COMMERCE - Awareness efforts for poverty in the city began to grow in 2008 with the establishment of EPIC, or Ending Poverty in Commerce. Thursday's dinner and forum will be the second gathering of the community members this year.
Participants of this free event, sponsored by the Commerce Ministerial Alliance, will hear from Chamber of Commerce President LaDonna Patterson and Maria Garza, pastor of First Christian Church in Commerce.
In April, Bert Cooper, executive director of Lone Oak-based Community SEEDS led discussion on the issue. At the time, he explained that 22 percent of Hunt County citizens are at or below the poverty level.
He told KETR, “Our discussion focused on who we are as a 501(c)(3) faith-based agency and who we can assist in their endeavor to, again, make a dent in poverty and the need for other services to our community."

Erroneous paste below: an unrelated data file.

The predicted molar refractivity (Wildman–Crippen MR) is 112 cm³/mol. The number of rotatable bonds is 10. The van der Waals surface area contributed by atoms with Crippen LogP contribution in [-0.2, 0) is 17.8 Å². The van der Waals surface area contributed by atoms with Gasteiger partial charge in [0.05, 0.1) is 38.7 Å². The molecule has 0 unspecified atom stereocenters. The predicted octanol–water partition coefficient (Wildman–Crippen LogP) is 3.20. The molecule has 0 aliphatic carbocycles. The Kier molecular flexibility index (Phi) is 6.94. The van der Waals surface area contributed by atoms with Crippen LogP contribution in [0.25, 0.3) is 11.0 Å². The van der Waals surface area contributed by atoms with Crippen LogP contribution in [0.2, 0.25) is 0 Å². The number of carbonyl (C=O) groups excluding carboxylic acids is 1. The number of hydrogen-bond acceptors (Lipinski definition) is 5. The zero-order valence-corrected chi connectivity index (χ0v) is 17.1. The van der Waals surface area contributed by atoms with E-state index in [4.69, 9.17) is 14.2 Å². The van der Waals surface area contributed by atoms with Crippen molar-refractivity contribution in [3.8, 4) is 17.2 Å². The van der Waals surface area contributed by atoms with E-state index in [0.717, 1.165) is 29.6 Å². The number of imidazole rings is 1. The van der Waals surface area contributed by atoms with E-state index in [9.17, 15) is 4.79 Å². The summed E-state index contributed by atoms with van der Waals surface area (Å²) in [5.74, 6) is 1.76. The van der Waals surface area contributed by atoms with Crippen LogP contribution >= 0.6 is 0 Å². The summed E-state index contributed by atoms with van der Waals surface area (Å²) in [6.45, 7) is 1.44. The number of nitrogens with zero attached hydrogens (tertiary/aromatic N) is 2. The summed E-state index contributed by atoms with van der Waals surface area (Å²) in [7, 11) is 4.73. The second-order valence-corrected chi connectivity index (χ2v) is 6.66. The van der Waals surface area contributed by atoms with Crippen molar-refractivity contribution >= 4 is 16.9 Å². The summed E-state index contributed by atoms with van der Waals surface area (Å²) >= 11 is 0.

Cooper said his organization can provide assistance to Commerce by teaming with the local ministerial alliance, who will deposit funds for reserve specifically for Commerce into the organization. Community SEEDS will then be held accountable by the Alliance to serve any need covered by those available funds, when requested.
Still in existence through the evolution of EPIC is support of the Communities in Schools Program at Commerce ISD and the Commerce Community Garden, as explained by one of the organization's original members, Wyman Williams.
Thursday's community dinner and forum will take place at the First United Methodist Church along Highway 50. Those planning to attend are asked to RSVP by calling 903-886-3220.